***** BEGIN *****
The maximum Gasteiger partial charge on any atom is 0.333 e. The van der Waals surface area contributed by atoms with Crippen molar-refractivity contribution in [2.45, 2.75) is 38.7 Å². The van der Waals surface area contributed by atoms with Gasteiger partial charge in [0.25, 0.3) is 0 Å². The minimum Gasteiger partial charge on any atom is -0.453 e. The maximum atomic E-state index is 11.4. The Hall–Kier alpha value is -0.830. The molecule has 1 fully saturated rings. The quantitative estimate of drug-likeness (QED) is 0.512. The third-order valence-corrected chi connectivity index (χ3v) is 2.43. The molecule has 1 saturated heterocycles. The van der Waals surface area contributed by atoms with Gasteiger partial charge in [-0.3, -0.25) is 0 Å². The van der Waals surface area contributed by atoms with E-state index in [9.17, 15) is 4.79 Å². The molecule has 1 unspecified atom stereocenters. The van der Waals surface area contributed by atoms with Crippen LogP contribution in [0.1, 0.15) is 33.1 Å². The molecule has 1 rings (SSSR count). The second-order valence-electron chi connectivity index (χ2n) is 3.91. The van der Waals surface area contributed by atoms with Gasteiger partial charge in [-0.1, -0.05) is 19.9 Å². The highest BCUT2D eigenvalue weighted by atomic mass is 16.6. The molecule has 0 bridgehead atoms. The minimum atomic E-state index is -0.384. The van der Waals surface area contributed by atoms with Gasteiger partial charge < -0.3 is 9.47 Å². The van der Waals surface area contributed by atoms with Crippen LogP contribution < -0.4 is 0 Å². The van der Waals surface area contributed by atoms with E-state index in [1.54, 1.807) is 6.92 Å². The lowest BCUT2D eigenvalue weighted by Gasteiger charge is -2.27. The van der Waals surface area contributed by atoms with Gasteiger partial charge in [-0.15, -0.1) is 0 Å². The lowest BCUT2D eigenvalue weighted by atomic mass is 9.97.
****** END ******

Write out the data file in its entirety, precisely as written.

The maximum Gasteiger partial charge on any atom is 0.333 e. The van der Waals surface area contributed by atoms with Crippen molar-refractivity contribution in [2.45, 2.75) is 38.7 Å². The van der Waals surface area contributed by atoms with Gasteiger partial charge in [0.25, 0.3) is 0 Å². The minimum Gasteiger partial charge on any atom is -0.453 e. The maximum atomic E-state index is 11.4. The Hall–Kier alpha value is -0.830. The molecule has 1 fully saturated rings. The quantitative estimate of drug-likeness (QED) is 0.512. The third-order valence-corrected chi connectivity index (χ3v) is 2.43. The molecule has 1 saturated heterocycles. The van der Waals surface area contributed by atoms with Gasteiger partial charge in [-0.3, -0.25) is 0 Å². The van der Waals surface area contributed by atoms with E-state index in [9.17, 15) is 4.79 Å². The molecule has 1 unspecified atom stereocenters. The van der Waals surface area contributed by atoms with Crippen LogP contribution in [0.1, 0.15) is 33.1 Å². The molecule has 1 rings (SSSR count). The second-order valence-electron chi connectivity index (χ2n) is 3.91. The van der Waals surface area contributed by atoms with Gasteiger partial charge in [-0.1, -0.05) is 19.9 Å². The highest BCUT2D eigenvalue weighted by atomic mass is 16.6. The molecule has 0 bridgehead atoms. The minimum atomic E-state index is -0.384. The van der Waals surface area contributed by atoms with Gasteiger partial charge < -0.3 is 9.47 Å². The van der Waals surface area contributed by atoms with Crippen LogP contribution < -0.4 is 0 Å². The van der Waals surface area contributed by atoms with E-state index in [1.54, 1.807) is 6.92 Å². The lowest BCUT2D eigenvalue weighted by Gasteiger charge is -2.27. The van der Waals surface area contributed by atoms with Gasteiger partial charge in [-0.15, -0.1) is 0 Å². The lowest BCUT2D eigenvalue weighted by atomic mass is 9.97.